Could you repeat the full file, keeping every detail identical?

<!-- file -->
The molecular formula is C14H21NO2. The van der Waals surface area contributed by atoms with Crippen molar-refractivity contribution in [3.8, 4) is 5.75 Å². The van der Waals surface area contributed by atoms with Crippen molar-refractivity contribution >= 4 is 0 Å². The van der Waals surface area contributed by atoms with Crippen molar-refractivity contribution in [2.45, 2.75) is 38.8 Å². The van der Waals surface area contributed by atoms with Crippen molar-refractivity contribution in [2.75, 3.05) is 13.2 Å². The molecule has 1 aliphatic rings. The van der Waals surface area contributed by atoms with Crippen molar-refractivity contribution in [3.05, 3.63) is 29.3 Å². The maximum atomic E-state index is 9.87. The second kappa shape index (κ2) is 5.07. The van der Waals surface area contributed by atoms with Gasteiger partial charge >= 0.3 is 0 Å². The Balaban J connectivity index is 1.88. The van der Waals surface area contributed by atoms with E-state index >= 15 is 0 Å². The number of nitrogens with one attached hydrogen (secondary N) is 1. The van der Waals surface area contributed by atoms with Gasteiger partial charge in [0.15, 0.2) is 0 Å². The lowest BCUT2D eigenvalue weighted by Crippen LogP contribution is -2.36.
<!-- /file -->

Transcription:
The molecular formula is C14H21NO2. The van der Waals surface area contributed by atoms with Crippen molar-refractivity contribution in [3.8, 4) is 5.75 Å². The van der Waals surface area contributed by atoms with Crippen molar-refractivity contribution >= 4 is 0 Å². The van der Waals surface area contributed by atoms with Crippen molar-refractivity contribution in [2.45, 2.75) is 38.8 Å². The van der Waals surface area contributed by atoms with Crippen molar-refractivity contribution in [2.75, 3.05) is 13.2 Å². The molecule has 1 aliphatic rings. The van der Waals surface area contributed by atoms with Crippen molar-refractivity contribution in [3.05, 3.63) is 29.3 Å². The maximum atomic E-state index is 9.87. The second kappa shape index (κ2) is 5.07. The van der Waals surface area contributed by atoms with Gasteiger partial charge >= 0.3 is 0 Å². The Balaban J connectivity index is 1.88. The van der Waals surface area contributed by atoms with E-state index >= 15 is 0 Å². The number of nitrogens with one attached hydrogen (secondary N) is 1. The van der Waals surface area contributed by atoms with Gasteiger partial charge in [0.15, 0.2) is 0 Å². The lowest BCUT2D eigenvalue weighted by Crippen LogP contribution is -2.36.